Forgive me for going there but...They are vitally necessary for the survival of sweeping AU's. Seriously. Alternate Universes let us re-cast the canon characters in new situations but often that means creating situations that no actual canon character fits in. OC's can exist for a couple of paragraphs, play their part, and never be seen again in a fanfic. I've created hundreds of OC's over the course of my fan-fic career and most of them don't linger on the canvas.

    I've been asked why I bother with fanfiction if I'm going to completely recreate everything and write four dozen original characters. There is a simple answer to that. I like the canon characters! If you like the canon characters, they don't ever stop shining in your story I don't think.

    When OC's start causing trouble is NOT when they are too pretty, or when they're in a romance with a canon character. OC's are a problem when they pull canon characters out of character. The story becomes about the OC and everyone's character warps to accommodate the OC.

    Fanfic should always respect the canon characters.

    Someone mentioned MarySue. I've read all the litmus tests and the definitions, and most characters have SOME traits of a Sue. The important thing is to make a well rounded character that interacts with the universe naturally.

  8. #38
    Just Tink
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    I seem to be unable to write the major canon characters. Harry loses motivation when I create the issues, Ron's lines are too crude, or he gets too romantic, and Hermione starts to turn into a... well, I dunno what, but its not a good thing.

    So for me, OC's are the best way for me to get into the potterverse. I don't mean self-inserting fics. But by creating a character, like my main OC, Cassandra, I get to see a different side of the HP world. In cassie's case I see it through the eyes of a young squib, something we'll never see in the books because they're all from Harry's POV. By writing about Olive Horby I get to explore a side of the potter world Jo will (probably) never show us. Its like closing one eye and opening another.

    But yes, there are some OC's I think would have been better off in an original story. Anything from 'Curse of the Reapers' comes to mind. And Drew from 'Everywhere Else Is Full' deserves his own talk show and pepsi endorsement deal, let alone his own non-harry potter story. But some OC's just come with harry and his friends, and that's cool too.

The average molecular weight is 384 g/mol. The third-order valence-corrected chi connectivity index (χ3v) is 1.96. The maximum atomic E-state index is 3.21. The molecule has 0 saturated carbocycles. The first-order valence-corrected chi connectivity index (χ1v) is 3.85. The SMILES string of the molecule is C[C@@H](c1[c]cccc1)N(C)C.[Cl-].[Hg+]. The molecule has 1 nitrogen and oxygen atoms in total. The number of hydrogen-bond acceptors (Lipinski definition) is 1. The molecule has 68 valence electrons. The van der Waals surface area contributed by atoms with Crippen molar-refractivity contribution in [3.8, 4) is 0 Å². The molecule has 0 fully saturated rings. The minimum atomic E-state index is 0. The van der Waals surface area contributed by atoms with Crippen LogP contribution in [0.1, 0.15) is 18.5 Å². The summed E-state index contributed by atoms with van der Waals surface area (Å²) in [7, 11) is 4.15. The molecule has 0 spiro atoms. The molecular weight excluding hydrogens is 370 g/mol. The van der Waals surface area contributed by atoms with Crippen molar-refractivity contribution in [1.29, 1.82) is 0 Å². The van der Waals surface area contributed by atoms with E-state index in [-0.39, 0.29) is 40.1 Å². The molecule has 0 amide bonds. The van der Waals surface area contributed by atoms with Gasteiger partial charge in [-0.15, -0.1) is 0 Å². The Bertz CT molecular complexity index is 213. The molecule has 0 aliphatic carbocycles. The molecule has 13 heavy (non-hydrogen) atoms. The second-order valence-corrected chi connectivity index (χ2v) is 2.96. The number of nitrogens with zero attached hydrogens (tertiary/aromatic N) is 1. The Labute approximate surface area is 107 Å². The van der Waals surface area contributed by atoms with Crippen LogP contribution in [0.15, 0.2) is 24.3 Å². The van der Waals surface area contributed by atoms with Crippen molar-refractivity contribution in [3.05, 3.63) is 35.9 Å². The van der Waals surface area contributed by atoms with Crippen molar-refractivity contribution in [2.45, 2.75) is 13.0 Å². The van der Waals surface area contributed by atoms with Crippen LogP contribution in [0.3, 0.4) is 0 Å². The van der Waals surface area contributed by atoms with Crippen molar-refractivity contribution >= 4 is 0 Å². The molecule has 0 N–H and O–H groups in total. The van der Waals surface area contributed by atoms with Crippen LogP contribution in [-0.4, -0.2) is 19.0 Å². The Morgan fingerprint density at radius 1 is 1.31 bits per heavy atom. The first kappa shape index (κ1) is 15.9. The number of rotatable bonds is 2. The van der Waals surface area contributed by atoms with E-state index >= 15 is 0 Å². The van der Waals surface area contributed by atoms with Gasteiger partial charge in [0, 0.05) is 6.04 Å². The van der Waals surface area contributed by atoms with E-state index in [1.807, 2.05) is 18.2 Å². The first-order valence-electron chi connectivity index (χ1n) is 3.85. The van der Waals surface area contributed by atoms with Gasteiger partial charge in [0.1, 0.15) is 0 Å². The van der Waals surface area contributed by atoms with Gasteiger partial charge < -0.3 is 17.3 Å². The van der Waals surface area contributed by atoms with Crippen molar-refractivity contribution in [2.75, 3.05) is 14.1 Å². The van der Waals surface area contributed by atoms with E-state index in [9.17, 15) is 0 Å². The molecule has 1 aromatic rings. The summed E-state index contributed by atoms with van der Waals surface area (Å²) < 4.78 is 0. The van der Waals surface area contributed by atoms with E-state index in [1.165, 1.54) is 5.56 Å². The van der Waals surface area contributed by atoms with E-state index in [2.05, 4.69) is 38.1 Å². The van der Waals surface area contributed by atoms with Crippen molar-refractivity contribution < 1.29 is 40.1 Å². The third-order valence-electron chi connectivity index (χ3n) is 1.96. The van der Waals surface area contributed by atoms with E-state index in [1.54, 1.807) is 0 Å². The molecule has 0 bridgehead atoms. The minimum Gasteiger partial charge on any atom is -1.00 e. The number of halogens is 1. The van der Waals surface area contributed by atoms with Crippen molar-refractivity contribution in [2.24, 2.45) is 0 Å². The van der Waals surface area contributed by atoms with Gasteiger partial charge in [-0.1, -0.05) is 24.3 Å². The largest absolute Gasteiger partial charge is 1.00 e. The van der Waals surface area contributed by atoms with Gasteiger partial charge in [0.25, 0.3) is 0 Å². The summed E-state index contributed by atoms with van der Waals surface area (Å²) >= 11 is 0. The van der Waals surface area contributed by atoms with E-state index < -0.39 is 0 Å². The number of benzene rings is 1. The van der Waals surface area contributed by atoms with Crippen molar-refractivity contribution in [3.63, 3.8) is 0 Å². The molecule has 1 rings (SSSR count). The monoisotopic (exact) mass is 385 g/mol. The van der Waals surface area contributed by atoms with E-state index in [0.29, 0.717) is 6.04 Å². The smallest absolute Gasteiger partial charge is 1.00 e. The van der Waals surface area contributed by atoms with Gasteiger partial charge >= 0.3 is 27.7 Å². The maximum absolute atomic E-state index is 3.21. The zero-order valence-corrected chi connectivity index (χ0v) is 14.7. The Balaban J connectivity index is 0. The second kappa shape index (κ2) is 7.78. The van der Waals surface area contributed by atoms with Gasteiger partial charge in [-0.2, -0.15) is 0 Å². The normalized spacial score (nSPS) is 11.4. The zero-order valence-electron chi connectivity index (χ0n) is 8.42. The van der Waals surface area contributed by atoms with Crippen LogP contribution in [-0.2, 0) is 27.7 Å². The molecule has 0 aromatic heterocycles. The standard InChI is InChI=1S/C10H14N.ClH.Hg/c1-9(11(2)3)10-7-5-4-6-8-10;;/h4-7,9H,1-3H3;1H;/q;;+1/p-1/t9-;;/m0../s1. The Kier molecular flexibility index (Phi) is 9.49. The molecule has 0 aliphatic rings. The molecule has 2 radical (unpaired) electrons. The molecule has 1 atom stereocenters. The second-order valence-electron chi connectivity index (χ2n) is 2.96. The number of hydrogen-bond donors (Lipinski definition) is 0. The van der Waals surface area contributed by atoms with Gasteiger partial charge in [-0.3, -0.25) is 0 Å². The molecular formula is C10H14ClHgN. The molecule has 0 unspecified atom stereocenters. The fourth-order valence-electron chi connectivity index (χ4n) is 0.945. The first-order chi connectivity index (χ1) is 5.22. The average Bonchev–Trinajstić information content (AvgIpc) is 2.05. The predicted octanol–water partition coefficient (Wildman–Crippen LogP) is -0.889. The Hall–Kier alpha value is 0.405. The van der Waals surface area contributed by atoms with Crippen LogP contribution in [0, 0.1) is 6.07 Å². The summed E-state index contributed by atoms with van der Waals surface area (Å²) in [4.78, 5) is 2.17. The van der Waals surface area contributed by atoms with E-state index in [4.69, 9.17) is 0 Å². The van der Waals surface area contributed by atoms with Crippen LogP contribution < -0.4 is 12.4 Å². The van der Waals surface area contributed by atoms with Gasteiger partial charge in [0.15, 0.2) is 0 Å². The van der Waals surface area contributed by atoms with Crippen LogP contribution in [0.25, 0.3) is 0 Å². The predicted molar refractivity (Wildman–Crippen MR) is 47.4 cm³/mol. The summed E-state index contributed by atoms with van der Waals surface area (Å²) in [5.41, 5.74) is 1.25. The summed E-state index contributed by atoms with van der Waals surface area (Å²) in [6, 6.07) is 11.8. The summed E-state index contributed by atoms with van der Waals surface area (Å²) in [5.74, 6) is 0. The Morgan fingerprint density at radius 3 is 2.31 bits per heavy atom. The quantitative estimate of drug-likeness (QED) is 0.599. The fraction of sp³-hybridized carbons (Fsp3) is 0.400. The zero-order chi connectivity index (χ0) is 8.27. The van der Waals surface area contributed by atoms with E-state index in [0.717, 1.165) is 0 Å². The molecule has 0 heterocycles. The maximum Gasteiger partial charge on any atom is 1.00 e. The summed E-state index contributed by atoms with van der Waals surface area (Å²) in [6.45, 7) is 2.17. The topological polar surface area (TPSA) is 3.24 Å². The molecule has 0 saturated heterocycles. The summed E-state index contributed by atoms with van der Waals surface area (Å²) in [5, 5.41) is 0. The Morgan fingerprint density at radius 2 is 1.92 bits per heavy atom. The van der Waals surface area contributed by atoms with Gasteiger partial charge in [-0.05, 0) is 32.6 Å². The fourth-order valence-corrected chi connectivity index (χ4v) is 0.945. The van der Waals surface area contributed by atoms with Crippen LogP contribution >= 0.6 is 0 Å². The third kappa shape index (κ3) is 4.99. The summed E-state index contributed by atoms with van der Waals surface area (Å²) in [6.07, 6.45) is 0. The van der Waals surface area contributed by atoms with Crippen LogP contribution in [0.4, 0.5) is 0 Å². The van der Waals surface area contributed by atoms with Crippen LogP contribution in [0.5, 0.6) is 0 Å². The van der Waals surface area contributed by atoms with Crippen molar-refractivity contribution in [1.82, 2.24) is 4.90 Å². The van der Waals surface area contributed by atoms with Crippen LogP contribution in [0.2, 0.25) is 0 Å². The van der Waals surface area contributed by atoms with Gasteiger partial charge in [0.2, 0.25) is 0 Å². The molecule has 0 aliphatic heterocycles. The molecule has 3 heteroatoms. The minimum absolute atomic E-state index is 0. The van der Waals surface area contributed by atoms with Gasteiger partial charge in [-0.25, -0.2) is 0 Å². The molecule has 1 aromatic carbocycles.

9. #39
    Scarlet Crystal
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    I suppose my problem is that my first and foremost love is original fiction. I can't seem to pull away from it completely, and if I can, I relapse. For me, fan fiction is more of a fun thing to do now and then, and being a beta is just another way I spend my time.

    What I really love is real original fiction. Naturally, that seeps into a lot of my HP work.

    The only thing I am fairly satisfied with is that I never branch completely away from the trio, or canon, as one might say. If I have an OC, that OC had better have a strong tie to the books, or it isn't fan fiction. You have to draw the line somewhere. As long as that's taken care of, free reign is fair game.

  10. #40
    p a d f o o t
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    Awsome topic! To me Ocs are what make fanfiction personal for people. Whether it be a name or a complete person that the author knows every little detail about, it adds a personal touch to the story. Harry, Ron and Hermione (ect....) are all Jk's creations, so why can't we have a creation and just borrow Jk's world? What's the harm in that?

    But sometimes, when there is a whole story centered around an OC it kind of makes the story, to me anyway, a little less than a Harry Potter fanfiction. But, thats just me.

    Also, through the books we are seeing what Harry sees. Not, Ron, Hermione, Hagrid, Dumbledore, Sirius ect ... so, while you can use these characters as another POV, OCs, I think are a little more interesting to work with because you can put some of your views of what you thought of the things that went on in the book. (Not saying an self insert OC)

    I don't like reading a fanfiction that centers around a OC, to me, if the Oc isn't all that great and whatnot, it isn't worth the read, unless some canon characters come into play. But, if the plot is AWSOME and the OC is AWSOME, then, yeah I'll still read it.

    OCs are awsome. I have one right now, Holly Williams, she lets me explore different parts of the Potterverse that Hermione or Ron wouldn't or couldn't go. Plus, if they did, it would seem OOC and that wouldn't be good.

    Wow, kinda all over the place ... sorry about that. Well, tata!!